[6] By contrast, a traditional life sentence requires the defendant to remain in prison either for the rest of their natural life or until paroled after 30 years. Minn. Stat. Ann. §244.05 (West).

[7] Mike Cook, Should Life Without Parole Be A Sentence For the Most Heinous Juvenile Offenders?, Minn. Legis. (Feb.28, 2018, 4:59 PM), [].

[8] State v. Ali, 895 N.W.2d 237, 246 (Minn. 2017) (“[T]he issue of whether consecutive sentences should be viewed separately when conducting a proportionality analysis under the Eighth Amendment remains an open question.”). However, after Jackson v. State, 883 N.W.2d 272, 279 (Minn. 2016), Minnesota courts have declined to sentence juvenile offenders to de facto LWOP.

[9] Minn. Stat. § 609.05, subd. 1.

[10] State v. Flowers, 788 N.W.2d 120, 122 (Minn. 2010).

[11] Minn. Stat. Ann. § 609.106 (West).

[12] Miller v. Alabama, 567 U.S. 460, 479 (2012).

[13] Id.

[14] Id.

[15] Id.

[16] Anna K. Christensen, Note, Rehabilitating Juvenile Life Without Parole: An Analysis of Miller v. Alabama, 4 Cal. L. Rev. Cir. 132, 134 (2013); Pollastro, supra note 4 at 287–88.

[17] Montgomery v. Louisiana, 136 S. Ct. 718, 734 (2016).

[18] Pollastro, supra note 4 at 289 (discussing the circuit split regarding de facto LWOP sentences).

[19] See id.

[20] See, e.g., United States v. Grant, 905 F.3d 285 (3d Cir. 2018); Budder v. Addison, 851 F.3d 1047, 1059–60 (10th Cir. 2017); McKinley v. Butler, 809 F.3d 908, 914 (7th Cir. 2016); Moore v. Biter, 725 F.3d 1184, 1188, 1192 (9th Cir. 2013).

[21] See United States v. Jefferson, 816 F.3d 1016, 1019 (8th Cir. 2016) (deciding that a juvenile offender’s sentence of 600 additional months was not unconstitutional).

[22] Id.

[23] Jackson v. State, 883 N.W.2d 272, 282 (Minn. 2016) (holding that Minnesota statutes mandating life imprisonment without parole “severed as applied to . . . any juvenile offenders who received mandatory LWO[P] sentences that were final before the Miller rule was announced.”). The most recent constitutional versions of those statutes, allowing for possible release after 30 years, are revived. Id.

[24] In State v. Ali, the defendant, who shot and killed three men when he was 16 years old, was not given the opportunity to be paroled after 30 years (as would be the case with a traditional life sentence). Instead, the Minnesota Supreme Court upheld his sentence of three consecutive life imprisonment sentences with the possibility of release. See State v. Ali I(2014) and State v. Ali II (2017). This equates to 90 years imprisonment without the possibility of parole.

[25] Flowers v. State, 907 N.W.2d 901, 906 (Minn. 2018).

[26] Id.

[27] A juvenile convicted of first-degree murder, for example, must receive a sentence of life without release. See, e.g., Minn. Stat. Ann. § 609.106 (West).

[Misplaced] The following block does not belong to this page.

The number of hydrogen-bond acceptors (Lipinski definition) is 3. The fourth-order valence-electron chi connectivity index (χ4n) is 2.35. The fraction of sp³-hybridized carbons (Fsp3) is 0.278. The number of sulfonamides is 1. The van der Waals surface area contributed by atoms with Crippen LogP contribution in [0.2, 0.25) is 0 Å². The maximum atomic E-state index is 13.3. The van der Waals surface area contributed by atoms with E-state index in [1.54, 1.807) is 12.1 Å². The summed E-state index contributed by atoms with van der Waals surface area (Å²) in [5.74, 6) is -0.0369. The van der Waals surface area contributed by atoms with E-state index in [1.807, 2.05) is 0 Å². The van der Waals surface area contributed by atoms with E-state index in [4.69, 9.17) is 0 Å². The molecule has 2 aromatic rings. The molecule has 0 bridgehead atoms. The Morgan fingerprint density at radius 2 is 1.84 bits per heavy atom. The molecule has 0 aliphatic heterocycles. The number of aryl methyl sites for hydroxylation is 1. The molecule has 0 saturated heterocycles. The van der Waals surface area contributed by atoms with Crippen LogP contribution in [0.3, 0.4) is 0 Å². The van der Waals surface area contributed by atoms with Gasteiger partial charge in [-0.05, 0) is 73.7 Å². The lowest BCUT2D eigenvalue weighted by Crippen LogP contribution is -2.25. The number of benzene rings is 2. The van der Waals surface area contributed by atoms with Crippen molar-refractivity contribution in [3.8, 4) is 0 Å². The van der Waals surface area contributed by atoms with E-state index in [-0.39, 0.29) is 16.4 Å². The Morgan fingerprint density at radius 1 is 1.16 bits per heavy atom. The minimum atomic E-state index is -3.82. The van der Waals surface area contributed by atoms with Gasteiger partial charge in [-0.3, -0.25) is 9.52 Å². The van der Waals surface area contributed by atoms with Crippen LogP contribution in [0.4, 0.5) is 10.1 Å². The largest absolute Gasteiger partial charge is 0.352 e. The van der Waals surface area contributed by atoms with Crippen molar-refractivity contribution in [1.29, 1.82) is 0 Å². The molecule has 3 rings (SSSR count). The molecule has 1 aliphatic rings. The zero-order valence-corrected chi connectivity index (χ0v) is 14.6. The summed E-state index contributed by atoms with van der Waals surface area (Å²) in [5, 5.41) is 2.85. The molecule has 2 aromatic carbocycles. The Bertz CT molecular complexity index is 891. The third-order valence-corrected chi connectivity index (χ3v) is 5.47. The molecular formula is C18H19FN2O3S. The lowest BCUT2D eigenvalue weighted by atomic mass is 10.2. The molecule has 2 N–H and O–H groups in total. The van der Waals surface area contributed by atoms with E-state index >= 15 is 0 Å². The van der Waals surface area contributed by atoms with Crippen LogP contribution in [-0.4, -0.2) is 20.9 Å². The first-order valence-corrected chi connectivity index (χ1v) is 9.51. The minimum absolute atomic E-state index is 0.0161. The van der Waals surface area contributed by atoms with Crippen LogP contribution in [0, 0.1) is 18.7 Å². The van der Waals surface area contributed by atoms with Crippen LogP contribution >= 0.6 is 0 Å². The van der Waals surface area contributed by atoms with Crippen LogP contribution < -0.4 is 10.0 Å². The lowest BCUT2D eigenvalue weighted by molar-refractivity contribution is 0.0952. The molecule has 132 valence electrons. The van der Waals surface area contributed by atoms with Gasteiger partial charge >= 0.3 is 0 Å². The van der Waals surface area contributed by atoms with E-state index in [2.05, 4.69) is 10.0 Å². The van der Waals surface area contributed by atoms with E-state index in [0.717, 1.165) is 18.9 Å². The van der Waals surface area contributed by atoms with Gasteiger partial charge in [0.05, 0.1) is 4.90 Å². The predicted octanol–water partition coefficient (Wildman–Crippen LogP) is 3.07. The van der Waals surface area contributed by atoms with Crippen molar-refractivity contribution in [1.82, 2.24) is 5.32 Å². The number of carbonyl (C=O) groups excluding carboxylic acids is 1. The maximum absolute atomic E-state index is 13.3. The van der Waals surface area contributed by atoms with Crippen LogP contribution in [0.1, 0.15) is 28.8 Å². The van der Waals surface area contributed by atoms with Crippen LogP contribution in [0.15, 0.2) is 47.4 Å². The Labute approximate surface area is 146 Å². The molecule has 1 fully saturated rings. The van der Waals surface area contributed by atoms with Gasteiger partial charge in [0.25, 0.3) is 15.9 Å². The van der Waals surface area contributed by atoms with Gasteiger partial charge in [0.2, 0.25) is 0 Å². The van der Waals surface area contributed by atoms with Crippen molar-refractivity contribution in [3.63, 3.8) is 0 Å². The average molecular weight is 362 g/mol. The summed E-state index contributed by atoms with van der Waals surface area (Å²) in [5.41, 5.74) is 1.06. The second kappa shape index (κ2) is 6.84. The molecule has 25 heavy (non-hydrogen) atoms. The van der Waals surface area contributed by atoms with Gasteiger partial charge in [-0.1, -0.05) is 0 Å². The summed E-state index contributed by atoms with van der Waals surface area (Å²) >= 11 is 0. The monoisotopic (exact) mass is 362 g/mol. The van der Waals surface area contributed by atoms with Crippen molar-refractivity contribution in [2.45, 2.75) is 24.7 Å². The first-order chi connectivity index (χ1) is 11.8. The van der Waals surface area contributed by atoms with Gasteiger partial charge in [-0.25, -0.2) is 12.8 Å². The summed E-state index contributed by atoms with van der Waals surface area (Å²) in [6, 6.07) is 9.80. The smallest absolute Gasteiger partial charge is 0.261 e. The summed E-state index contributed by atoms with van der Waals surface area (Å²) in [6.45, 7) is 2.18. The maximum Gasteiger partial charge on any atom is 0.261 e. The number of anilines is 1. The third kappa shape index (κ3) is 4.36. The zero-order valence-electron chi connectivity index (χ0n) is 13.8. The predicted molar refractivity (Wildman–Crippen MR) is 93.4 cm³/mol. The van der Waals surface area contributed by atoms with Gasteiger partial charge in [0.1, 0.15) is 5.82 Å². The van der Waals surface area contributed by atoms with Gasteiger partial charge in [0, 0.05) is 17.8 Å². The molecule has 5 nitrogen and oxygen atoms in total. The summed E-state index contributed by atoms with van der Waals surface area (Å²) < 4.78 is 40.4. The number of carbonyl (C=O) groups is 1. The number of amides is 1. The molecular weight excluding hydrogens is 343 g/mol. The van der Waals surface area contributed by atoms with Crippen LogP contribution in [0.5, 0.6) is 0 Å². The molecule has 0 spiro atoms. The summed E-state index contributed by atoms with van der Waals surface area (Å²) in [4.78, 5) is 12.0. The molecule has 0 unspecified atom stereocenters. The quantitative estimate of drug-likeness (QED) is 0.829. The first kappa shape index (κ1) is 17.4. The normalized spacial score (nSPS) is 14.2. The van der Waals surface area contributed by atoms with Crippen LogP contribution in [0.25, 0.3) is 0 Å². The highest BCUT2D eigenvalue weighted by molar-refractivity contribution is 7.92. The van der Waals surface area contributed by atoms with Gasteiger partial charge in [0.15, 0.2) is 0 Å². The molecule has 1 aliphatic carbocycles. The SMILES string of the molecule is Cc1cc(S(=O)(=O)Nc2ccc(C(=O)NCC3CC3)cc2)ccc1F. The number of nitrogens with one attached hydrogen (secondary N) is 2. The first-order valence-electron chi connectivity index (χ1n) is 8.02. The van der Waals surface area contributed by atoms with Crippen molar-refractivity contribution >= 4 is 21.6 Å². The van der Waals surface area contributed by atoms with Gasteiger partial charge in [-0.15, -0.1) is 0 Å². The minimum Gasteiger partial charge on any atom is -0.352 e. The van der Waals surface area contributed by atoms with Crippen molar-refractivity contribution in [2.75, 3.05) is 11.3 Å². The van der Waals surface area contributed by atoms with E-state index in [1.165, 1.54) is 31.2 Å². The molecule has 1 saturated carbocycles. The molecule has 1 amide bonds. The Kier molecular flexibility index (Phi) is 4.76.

[28] Minn. Stat. Ann. § 244.05 subd. 4 (stating that “[a]n inmate serving a mandatory life sentence [for specific heinous crimes] . . . must not be given supervised release under this section without having served a minimum term of 30 years.”).

[29] See e.g., Flowers, 907 N.W.2d at 906 (giving defendant two consecutive life terms with possibility of parole, instead of the mandatory LWOP sentence pursuant to Minn. Stat. §609.106).

[30] Id. (“[A]bsent further guidance from the United States Supreme Court, we will not extend the Miller/Montgomery rule to multiple consecutive sentences of life imprisonment with the possibility of release after 30 years.”).

[31] RJ Vogt, DC Sniper Case Stokes Debate Over Juvenile Life Sentences, Law 360 (Oct. 6, 2019, 8:02 PM),[] (map depicting which states have banned juvenile LWOP sentences).

[32]Josh Rovner, Juvenile Life Without Parole: An Overview, Sentencing Project (Feb. 25, 2020), [].

[33] Miller v. Alabama, 567 U.S. 460, 461 (2012).

[34] See id. (discussing three significant gaps between juveniles and adults, including maturity level, vulnerability to negative influences and outside pressures, and what their actions say about their character in terms of “irretrievable depravity”).

[35] Rovner, supra note 30.

[36] When Miller was decided, there were eight juvenile lifers serving their sentences in Minnesota. See Mike Cook, Should Life Without Parole Be A Sentence For the Most Heinous Juvenile Offenders?, Minn. Legis. (Feb. 28, 2018, 4:59 PM), [].

[37] H.F. 1717, 91st Leg., Reg. Sess. (Minn. 2019). The proposal “establishes that an offender who commits an offense as a juvenile and is sentenced to life imprisonment must be made eligible for parole after serving 25 years.” Id.

[38] Rovner, supra note 30.